Both vulnerable. South deals.
x -10 4
u -Q 6 5
v -10 6 2
w -A K J 10 4
x -K J 8 6 x -9 7 2
u -K 9 u -10 8 4 3 2
v -Q 8 7 5 4 v -A 9
w -9 2 w -7 5 3
x -A Q 5 3
u -A J 7
v -K J 3
w -Q 8 6
SOUTH WEST NORTH EAST
1NT Pass 3NT Pass
Opening lead: Five of v
When dummy came down, South thought he was in a finesser's paradise. Unfortunately, he found out he was in a rather warmer spot.
With 10 high-card points and a good five-card minor, North had more than enough to raise to three no trump. No other action should even be considered.
West led the five of diamonds to East's ace and the nine was returned. South, a confirmed finesser, tried the jack, losing to the West's queen, and the defender continued with a diamond to set up two winners in hand.
South's predicament now dawned on him. He had a choice of two finesses, but which one should he take? He could not afford to lose a trick to West, since that would allow the defender to cash the diamonds for down one. Not even an imploring look heavenward offered any help. Declarer crossed to dummy with a club and, as you might guess, elected to take the heart finesse. Next hand, please.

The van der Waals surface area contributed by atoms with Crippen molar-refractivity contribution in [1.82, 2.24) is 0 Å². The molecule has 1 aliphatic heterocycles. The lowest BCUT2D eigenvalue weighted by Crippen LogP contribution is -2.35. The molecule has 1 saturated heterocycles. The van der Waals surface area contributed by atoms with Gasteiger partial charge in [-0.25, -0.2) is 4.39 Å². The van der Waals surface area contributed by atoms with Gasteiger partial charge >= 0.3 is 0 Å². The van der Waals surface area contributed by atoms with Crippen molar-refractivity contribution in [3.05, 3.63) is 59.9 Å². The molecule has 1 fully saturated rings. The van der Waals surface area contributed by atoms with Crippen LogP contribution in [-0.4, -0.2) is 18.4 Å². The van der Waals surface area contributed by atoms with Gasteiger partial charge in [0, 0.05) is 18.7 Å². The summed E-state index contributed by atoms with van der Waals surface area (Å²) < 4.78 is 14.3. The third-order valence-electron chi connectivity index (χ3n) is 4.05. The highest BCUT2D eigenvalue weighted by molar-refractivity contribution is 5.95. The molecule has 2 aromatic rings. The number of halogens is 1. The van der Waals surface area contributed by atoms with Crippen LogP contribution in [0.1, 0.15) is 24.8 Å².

South could have claimed the contract since the play in diamonds had marked West with the length in that suit. At trick two declarer should rise with the king of diamonds, cash enough club tricks to exhaust the defenders' exit cards in that suit. Now declarer presents West with the lead by exiting with a diamond.
West can take his diamond winners, but then is faced with a Hobson's choice. No matter which major suit he elects to return, it is into one of South's major-suit tenaces and presents declarer with the fulfilling trick.
& copy; 2005 Tribune Media Services
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